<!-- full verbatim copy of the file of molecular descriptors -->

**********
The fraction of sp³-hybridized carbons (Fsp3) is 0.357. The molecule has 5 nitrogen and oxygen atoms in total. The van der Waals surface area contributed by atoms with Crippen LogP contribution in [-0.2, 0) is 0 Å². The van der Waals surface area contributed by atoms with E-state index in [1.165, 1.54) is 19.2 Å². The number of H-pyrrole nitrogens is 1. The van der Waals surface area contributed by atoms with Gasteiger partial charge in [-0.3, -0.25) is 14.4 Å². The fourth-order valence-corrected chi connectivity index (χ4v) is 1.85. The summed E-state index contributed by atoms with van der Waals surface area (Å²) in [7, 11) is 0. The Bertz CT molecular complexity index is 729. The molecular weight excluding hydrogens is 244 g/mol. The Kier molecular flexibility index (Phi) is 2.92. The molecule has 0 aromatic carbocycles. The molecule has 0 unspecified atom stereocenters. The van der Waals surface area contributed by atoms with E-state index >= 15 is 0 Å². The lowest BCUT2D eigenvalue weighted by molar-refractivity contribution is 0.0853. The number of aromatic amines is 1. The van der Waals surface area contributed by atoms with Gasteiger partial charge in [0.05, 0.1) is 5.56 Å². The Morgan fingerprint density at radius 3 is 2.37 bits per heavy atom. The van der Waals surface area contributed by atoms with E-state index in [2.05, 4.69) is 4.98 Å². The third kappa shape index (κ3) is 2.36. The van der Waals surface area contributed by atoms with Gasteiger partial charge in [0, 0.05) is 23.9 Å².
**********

The fraction of sp³-hybridized carbons (Fsp3) is 0.357. The molecule has 5 nitrogen and oxygen atoms in total. The van der Waals surface area contributed by atoms with Crippen LogP contribution in [-0.2, 0) is 0 Å². The van der Waals surface area contributed by atoms with E-state index in [1.165, 1.54) is 19.2 Å². The number of H-pyrrole nitrogens is 1. The van der Waals surface area contributed by atoms with Gasteiger partial charge in [-0.3, -0.25) is 14.4 Å². The fourth-order valence-corrected chi connectivity index (χ4v) is 1.85. The summed E-state index contributed by atoms with van der Waals surface area (Å²) in [7, 11) is 0. The Bertz CT molecular complexity index is 729. The molecular weight excluding hydrogens is 244 g/mol. The Kier molecular flexibility index (Phi) is 2.92. The molecule has 0 aromatic carbocycles. The molecule has 0 unspecified atom stereocenters. The van der Waals surface area contributed by atoms with E-state index >= 15 is 0 Å². The lowest BCUT2D eigenvalue weighted by molar-refractivity contribution is 0.0853. The number of aromatic amines is 1. The van der Waals surface area contributed by atoms with Gasteiger partial charge in [0.05, 0.1) is 5.56 Å². The Morgan fingerprint density at radius 3 is 2.37 bits per heavy atom. The van der Waals surface area contributed by atoms with E-state index in [2.05, 4.69) is 4.98 Å². The third kappa shape index (κ3) is 2.36. The van der Waals surface area contributed by atoms with Gasteiger partial charge in [0, 0.05) is 23.9 Å².